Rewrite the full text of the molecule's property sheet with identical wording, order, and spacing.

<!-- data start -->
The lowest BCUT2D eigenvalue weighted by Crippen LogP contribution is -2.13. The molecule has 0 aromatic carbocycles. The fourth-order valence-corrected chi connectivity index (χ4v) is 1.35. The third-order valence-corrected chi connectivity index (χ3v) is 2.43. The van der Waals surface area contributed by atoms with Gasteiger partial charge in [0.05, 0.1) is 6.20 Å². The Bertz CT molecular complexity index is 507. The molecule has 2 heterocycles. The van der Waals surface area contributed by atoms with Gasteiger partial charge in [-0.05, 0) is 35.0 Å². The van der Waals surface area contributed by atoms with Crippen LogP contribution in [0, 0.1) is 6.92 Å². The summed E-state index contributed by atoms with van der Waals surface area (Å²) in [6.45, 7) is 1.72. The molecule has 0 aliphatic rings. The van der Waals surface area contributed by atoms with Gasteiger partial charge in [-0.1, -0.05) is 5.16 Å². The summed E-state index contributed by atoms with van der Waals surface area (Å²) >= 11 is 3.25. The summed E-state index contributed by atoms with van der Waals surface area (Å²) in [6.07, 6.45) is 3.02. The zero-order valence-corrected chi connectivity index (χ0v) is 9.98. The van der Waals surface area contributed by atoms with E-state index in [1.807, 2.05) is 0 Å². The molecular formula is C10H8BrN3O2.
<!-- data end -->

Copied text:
The lowest BCUT2D eigenvalue weighted by Crippen LogP contribution is -2.13. The molecule has 0 aromatic carbocycles. The fourth-order valence-corrected chi connectivity index (χ4v) is 1.35. The third-order valence-corrected chi connectivity index (χ3v) is 2.43. The van der Waals surface area contributed by atoms with Gasteiger partial charge in [0.05, 0.1) is 6.20 Å². The Bertz CT molecular complexity index is 507. The molecule has 2 heterocycles. The van der Waals surface area contributed by atoms with Gasteiger partial charge in [-0.05, 0) is 35.0 Å². The van der Waals surface area contributed by atoms with Crippen LogP contribution in [0, 0.1) is 6.92 Å². The summed E-state index contributed by atoms with van der Waals surface area (Å²) in [6.45, 7) is 1.72. The molecule has 0 aliphatic rings. The van der Waals surface area contributed by atoms with Gasteiger partial charge in [-0.1, -0.05) is 5.16 Å². The summed E-state index contributed by atoms with van der Waals surface area (Å²) >= 11 is 3.25. The summed E-state index contributed by atoms with van der Waals surface area (Å²) in [6.07, 6.45) is 3.02. The zero-order valence-corrected chi connectivity index (χ0v) is 9.98. The van der Waals surface area contributed by atoms with E-state index in [1.807, 2.05) is 0 Å². The molecular formula is C10H8BrN3O2.